The successful revival of the American built movement is alive and well here at Manchester Wood. The hard working American workers here many who have been around for over 25 years are the descendants of a long line of builders, craftspeople and innovators. This is an extraordinarily uncommon commodity in today’s marketplace. When you purchase 100% American made you have the satisfaction of knowing you support our proud line of master craftspeople that proudly stand behind their workmanship. You support their growth and their lifestyle – it’s #MyNeckoftheWoods

Share your home with us, as we share ours, by using #MyNeckoftheWoods with your comments. Mention us on Twitter (@ManchesterWood), or post it on our Facebook page.

Stay tuned for Part 3…

#MyNeckoftheWoods Series

Part 1: #MyNeckoftheWoods “Our Home” Series

August 12, 2016
#MyNeckoftheWoods Series - Part 1

Chris driving to “the Mill” [Manchester Wood] in the morning from his home in Pawlet, Vermont

When designer and sample maker Chris Bowlen comes to work he’s thinking of the ten different projects in the works…

“I’ve gotta finish our new Herrick Brook Collection… 8 items to complete in 24 hours for a photo shoot… so I’m busy! [chuckles with a smile]…”

Written by Eric Henzie, Marketing Executive

When I started work here, I found a story. I found a story about a proud family-owned business. I found a story about a company that has evolved over three generations. I found a story that I think deserves to be told. I find it entertaining to listen to the company’s history. I find it inspiring.

There is a consistent theme for our team here at the Mill, loyalty. One quarter of the team has been working here for over twenty-five years… Bev since Day One. Our President six months after it started. The median employee tenure is nearly fifteen years. We are very proud of this. Our company’s proprietors, the Eriksen’s view this as an immense responsibility. At the core of Manchester Wood principles… focus on sustaining jobs for American workers.

One of those team members is Chris. Chris, like me is relatively new to Manchester Wood. Chris is a craftsman; He is a talented artist, meticulous designer, a builder and a genuinely interesting guy.

We asked Chris about featuring him for a series of posts over the next month… Some that highlight him; some that highlight all of us and our community here. Because despite all the noise out there on TV, home is still so very important to all of us. It’s where this series of writing proudly starts with #MyNeckoftheWoods.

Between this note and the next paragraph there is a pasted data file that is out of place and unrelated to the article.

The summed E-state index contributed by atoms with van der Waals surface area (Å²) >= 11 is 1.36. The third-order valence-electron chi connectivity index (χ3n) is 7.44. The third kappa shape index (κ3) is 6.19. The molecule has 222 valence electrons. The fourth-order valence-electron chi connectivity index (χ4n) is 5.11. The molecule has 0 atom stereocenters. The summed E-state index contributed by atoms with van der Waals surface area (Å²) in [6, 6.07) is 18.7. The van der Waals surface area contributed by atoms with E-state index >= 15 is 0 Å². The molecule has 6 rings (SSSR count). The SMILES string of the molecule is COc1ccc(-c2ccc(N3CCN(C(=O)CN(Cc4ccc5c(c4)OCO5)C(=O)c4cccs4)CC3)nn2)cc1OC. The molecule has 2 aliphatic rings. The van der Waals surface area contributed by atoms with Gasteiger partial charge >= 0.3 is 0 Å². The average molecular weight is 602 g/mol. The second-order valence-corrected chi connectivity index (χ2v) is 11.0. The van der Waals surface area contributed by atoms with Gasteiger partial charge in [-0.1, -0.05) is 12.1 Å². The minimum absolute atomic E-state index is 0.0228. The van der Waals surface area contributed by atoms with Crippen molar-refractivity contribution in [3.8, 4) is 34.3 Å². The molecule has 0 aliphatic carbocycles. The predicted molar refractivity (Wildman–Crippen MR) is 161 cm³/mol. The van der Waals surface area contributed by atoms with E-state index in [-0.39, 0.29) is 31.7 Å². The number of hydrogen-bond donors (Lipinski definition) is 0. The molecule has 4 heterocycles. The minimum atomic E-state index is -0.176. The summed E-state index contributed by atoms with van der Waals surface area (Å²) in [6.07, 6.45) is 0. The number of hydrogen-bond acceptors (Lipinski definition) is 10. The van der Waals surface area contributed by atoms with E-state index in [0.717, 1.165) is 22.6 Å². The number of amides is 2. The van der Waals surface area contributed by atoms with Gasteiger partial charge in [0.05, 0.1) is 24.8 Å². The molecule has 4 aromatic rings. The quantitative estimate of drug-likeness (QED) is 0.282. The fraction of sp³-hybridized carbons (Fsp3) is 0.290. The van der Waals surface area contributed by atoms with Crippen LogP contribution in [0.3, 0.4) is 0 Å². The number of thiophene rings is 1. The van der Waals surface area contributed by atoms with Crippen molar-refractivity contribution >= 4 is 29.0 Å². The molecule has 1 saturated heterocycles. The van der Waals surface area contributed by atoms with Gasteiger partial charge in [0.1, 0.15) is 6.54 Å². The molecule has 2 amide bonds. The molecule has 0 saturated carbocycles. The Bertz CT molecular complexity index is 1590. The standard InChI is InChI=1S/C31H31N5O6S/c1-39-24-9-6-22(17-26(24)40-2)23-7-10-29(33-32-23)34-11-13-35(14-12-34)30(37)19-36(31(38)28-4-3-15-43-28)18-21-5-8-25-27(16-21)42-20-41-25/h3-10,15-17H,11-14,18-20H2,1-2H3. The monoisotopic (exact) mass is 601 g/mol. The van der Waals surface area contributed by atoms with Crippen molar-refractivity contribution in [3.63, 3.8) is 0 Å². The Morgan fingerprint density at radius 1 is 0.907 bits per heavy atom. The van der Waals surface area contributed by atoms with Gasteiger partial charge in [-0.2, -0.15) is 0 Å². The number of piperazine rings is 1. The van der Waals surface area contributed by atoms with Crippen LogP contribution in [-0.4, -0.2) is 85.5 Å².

There are those that love to get their hands dirty, fix or build things. They start their week days with a strong cup of coffee, drive into work, and you wouldn’t be surprised to see them fixated on one of the half dozen additional projects they are working to complete.

Chris has two ‘official’ jobs, and works on pet projects during his ‘free’ time. He started working here last year, while also at a custom furniture artisan in nearby Dorset, VT.

This particular part of America lacks corporate America’s presence, the notion of job juggling stems from the history and geography of the Vermont-New York countryside. From the very beginning of exploration and settlement, people would improvise, innovate and carve one or more livelihoods out of the land up here. The whole tradition of holding multiple jobs goes right back to the beginning. We define ourselves by our strong sense of identity. People who live in this area have a strong sense of self. They identify themselves by their self reliance and independent spirit.

There is a significant amount of skill and expertise required to take a design through each phase of the building process in furniture making.

The team recently embarked on several new projects to develop, and it’s offered up a design Chris and Luke [Eriksen] initiated several months ago. We plan to release their new Herrick Brook Collection at the conclusion of this series of #MyNeckoftheWoods posts.

After you’ve spent time with Chris, you’ll begin to notice that he routinely sketches as he talks about products and ideas. I get a sense that he wants you to see the vision that’s in his head. There is a noticeable drive behind his desire to create. It’s not only that, it’s the drive behind his desire to create change to perfect our design technique here for the next generation of Manchester Wood products.

Stay tuned for Part 2…